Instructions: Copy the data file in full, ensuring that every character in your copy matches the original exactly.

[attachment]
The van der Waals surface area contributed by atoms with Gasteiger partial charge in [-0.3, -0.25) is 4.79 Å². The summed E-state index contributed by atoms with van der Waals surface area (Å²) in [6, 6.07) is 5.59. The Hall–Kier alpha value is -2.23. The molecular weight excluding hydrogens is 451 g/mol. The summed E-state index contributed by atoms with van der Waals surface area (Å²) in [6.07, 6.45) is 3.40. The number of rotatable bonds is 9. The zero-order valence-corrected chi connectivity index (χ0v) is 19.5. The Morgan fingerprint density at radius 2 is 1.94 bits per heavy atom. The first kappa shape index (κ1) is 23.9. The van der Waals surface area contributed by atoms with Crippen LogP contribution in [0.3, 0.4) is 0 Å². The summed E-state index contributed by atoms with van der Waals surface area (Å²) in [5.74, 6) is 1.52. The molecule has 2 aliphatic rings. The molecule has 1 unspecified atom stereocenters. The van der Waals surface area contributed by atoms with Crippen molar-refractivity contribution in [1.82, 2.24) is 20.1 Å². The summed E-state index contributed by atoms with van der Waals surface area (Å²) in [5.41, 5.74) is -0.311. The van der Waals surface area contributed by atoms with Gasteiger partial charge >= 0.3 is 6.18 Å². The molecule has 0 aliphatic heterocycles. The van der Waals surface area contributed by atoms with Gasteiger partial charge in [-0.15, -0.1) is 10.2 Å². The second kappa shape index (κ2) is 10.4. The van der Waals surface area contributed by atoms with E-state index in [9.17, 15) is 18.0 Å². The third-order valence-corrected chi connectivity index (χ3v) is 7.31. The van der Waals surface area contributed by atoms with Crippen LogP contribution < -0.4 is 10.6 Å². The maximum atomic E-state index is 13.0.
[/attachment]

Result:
The van der Waals surface area contributed by atoms with Gasteiger partial charge in [-0.3, -0.25) is 4.79 Å². The summed E-state index contributed by atoms with van der Waals surface area (Å²) in [6, 6.07) is 5.59. The Hall–Kier alpha value is -2.23. The molecular weight excluding hydrogens is 451 g/mol. The summed E-state index contributed by atoms with van der Waals surface area (Å²) in [6.07, 6.45) is 3.40. The number of rotatable bonds is 9. The zero-order valence-corrected chi connectivity index (χ0v) is 19.5. The Morgan fingerprint density at radius 2 is 1.94 bits per heavy atom. The first kappa shape index (κ1) is 23.9. The van der Waals surface area contributed by atoms with Crippen LogP contribution in [0.3, 0.4) is 0 Å². The summed E-state index contributed by atoms with van der Waals surface area (Å²) in [5.74, 6) is 1.52. The molecule has 2 aliphatic rings. The molecule has 1 unspecified atom stereocenters. The van der Waals surface area contributed by atoms with Crippen molar-refractivity contribution in [1.82, 2.24) is 20.1 Å². The summed E-state index contributed by atoms with van der Waals surface area (Å²) in [5.41, 5.74) is -0.311. The van der Waals surface area contributed by atoms with Gasteiger partial charge >= 0.3 is 6.18 Å². The molecule has 0 aliphatic heterocycles. The van der Waals surface area contributed by atoms with Gasteiger partial charge in [-0.15, -0.1) is 10.2 Å². The second kappa shape index (κ2) is 10.4. The van der Waals surface area contributed by atoms with E-state index in [9.17, 15) is 18.0 Å². The third-order valence-corrected chi connectivity index (χ3v) is 7.31. The van der Waals surface area contributed by atoms with Crippen LogP contribution < -0.4 is 10.6 Å². The maximum atomic E-state index is 13.0.